Ukrainian artist Iryna Kalyuzhna fled to the Netherlands where she painted the two massive wall pieces that now hang on the Schack Center’s walls. The piece entitled “I am Ukraine,” after Serhiy Zhadan’s poem, consists of nine separate oil paintings.
The canvases depict who the people in her life were forced to become when the war began. One shows a friend of hers — a fellow Ukrainian artist — hugging his daughter goodbye after he enlisted to fight in the war. Another shows her nieces wearing red poppies. The top-center canvas features Kalyuzhna herself, clutching her daughter to her chest.
Artist Oksana Chumakova fled to Poland, where she painted the pieces entitled “Swimming with Jellyfish” and “Dance of Blue Jellyfish” that now hang in the Schack Center. Her pieces highlight the beauty of Ukrainian art apart from the war.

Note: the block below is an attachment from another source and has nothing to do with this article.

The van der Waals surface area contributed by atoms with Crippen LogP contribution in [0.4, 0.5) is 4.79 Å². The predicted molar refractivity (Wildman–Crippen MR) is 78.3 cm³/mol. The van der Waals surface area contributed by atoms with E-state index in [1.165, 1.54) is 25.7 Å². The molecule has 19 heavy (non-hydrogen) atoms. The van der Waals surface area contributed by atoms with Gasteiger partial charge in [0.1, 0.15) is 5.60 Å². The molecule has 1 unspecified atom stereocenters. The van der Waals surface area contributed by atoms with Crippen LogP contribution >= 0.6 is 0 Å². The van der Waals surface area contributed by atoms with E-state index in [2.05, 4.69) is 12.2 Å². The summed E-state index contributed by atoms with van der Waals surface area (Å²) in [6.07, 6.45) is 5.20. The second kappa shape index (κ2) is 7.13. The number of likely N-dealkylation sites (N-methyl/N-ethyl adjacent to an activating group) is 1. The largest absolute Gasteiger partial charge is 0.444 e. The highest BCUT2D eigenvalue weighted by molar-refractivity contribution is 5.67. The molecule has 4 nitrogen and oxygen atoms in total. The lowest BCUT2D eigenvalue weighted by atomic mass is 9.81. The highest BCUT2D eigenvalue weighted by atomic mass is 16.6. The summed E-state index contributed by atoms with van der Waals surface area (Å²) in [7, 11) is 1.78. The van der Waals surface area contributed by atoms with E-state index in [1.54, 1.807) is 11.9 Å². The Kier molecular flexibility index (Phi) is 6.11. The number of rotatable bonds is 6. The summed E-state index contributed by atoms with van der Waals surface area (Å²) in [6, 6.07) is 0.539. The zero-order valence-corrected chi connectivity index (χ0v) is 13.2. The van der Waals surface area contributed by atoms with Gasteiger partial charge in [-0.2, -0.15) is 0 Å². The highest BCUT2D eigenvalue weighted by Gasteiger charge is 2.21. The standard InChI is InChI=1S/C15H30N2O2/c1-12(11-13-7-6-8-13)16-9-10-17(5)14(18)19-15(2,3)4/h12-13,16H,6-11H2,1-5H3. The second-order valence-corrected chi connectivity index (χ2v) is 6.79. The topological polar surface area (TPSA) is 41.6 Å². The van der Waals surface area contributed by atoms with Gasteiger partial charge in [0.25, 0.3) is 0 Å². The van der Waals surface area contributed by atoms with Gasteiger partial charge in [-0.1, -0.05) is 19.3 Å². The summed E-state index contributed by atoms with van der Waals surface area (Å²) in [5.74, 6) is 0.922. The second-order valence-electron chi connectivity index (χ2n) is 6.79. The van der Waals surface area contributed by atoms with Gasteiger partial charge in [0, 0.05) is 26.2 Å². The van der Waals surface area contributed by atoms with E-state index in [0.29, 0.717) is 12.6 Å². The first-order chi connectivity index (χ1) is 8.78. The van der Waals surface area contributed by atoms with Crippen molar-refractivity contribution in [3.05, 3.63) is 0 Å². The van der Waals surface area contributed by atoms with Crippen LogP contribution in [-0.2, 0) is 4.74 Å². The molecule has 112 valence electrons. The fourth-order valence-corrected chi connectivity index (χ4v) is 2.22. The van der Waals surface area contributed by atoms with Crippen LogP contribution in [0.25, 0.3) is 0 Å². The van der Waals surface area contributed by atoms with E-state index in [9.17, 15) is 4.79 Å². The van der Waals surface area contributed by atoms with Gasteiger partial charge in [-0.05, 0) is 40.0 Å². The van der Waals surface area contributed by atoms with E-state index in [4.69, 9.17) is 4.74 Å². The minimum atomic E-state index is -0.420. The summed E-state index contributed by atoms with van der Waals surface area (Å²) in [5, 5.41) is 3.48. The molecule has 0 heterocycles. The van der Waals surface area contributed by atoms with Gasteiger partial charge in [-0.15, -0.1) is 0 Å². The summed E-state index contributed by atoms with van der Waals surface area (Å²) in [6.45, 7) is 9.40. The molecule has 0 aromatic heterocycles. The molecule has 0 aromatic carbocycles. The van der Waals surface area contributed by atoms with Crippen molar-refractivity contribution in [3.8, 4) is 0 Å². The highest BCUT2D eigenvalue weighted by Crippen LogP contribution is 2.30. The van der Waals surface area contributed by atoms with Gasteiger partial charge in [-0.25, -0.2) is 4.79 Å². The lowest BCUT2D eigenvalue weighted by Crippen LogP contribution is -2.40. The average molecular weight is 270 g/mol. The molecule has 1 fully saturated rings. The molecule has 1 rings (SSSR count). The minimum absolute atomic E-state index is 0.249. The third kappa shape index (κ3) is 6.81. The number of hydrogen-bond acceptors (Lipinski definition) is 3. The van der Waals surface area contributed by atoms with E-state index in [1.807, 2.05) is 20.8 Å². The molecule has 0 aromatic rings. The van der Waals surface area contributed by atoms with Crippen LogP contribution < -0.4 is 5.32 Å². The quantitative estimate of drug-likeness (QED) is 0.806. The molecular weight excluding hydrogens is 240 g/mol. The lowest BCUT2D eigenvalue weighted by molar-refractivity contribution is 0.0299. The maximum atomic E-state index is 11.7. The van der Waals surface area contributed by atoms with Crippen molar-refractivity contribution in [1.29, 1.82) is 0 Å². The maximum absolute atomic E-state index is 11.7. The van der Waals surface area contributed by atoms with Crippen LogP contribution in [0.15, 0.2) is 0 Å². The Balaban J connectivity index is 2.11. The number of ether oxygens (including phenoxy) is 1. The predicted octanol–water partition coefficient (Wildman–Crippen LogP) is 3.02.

The bold, warm-hued acrylic entitled “I’m Free” by Mariia Yarchak depicts a woman wearing a traditional dukach necklace and headpiece.
The exhibit also features handmade jewelry, sculptures and “traditional costumes.” The pieces, such as the goat figure by Lomachenko, combine Ukrainian traditions and mythology.
To bring attention to the exhibit, the Schack Center held a special event Saturday featuring Ukrainian musicians. Cover band IZI, folk band Roduna and violinist Kateryna Marach performed as people perused.
Nikitiuk spent an hour with a The Daily Herald reporter ambling through the exhibit, pointing out details and sharing the stories behind the paintings. She spoke of each artist like a friend, translating inscriptions and delving into the cultural meaning behind certain images or symbols.
Nikitiuk works full-time in tech, but she devotes all her free time to supporting Ukraine. She said she will be at the Schack Art Center from noon to 4 p.m. Saturday to give tours to “everyone who’s curious.”
“As a person who loves her country, loves her people, this is the best that I can do,” Nikitiuk said.
Kayla J. Dunn: 425-339-3449; email@example.com; Twitter: @KaylaJ_Dunn.